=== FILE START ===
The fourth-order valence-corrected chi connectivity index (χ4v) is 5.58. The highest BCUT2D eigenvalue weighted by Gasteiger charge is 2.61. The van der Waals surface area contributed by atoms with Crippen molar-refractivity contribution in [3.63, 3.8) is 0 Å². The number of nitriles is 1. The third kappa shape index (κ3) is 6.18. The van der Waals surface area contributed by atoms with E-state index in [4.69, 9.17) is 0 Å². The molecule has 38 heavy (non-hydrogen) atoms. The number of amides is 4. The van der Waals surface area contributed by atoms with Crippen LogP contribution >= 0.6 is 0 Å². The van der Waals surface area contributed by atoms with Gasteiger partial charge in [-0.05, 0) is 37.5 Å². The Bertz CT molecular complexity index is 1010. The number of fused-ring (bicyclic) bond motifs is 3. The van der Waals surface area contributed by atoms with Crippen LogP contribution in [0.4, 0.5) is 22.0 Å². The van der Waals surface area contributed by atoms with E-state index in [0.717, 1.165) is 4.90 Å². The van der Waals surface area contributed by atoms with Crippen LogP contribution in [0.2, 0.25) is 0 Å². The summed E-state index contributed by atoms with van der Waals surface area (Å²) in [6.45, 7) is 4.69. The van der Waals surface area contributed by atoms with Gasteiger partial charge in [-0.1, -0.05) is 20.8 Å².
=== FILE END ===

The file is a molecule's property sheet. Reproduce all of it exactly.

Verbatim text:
The fourth-order valence-corrected chi connectivity index (χ4v) is 5.58. The highest BCUT2D eigenvalue weighted by Gasteiger charge is 2.61. The van der Waals surface area contributed by atoms with Crippen molar-refractivity contribution in [3.63, 3.8) is 0 Å². The number of nitriles is 1. The third kappa shape index (κ3) is 6.18. The van der Waals surface area contributed by atoms with E-state index in [4.69, 9.17) is 0 Å². The molecule has 38 heavy (non-hydrogen) atoms. The number of amides is 4. The van der Waals surface area contributed by atoms with Crippen LogP contribution >= 0.6 is 0 Å². The van der Waals surface area contributed by atoms with Gasteiger partial charge in [-0.05, 0) is 37.5 Å². The Bertz CT molecular complexity index is 1010. The number of fused-ring (bicyclic) bond motifs is 3. The van der Waals surface area contributed by atoms with Crippen LogP contribution in [0.4, 0.5) is 22.0 Å². The van der Waals surface area contributed by atoms with E-state index in [0.717, 1.165) is 4.90 Å². The van der Waals surface area contributed by atoms with Crippen LogP contribution in [0.2, 0.25) is 0 Å². The summed E-state index contributed by atoms with van der Waals surface area (Å²) in [6.45, 7) is 4.69. The van der Waals surface area contributed by atoms with Gasteiger partial charge in [-0.1, -0.05) is 20.8 Å².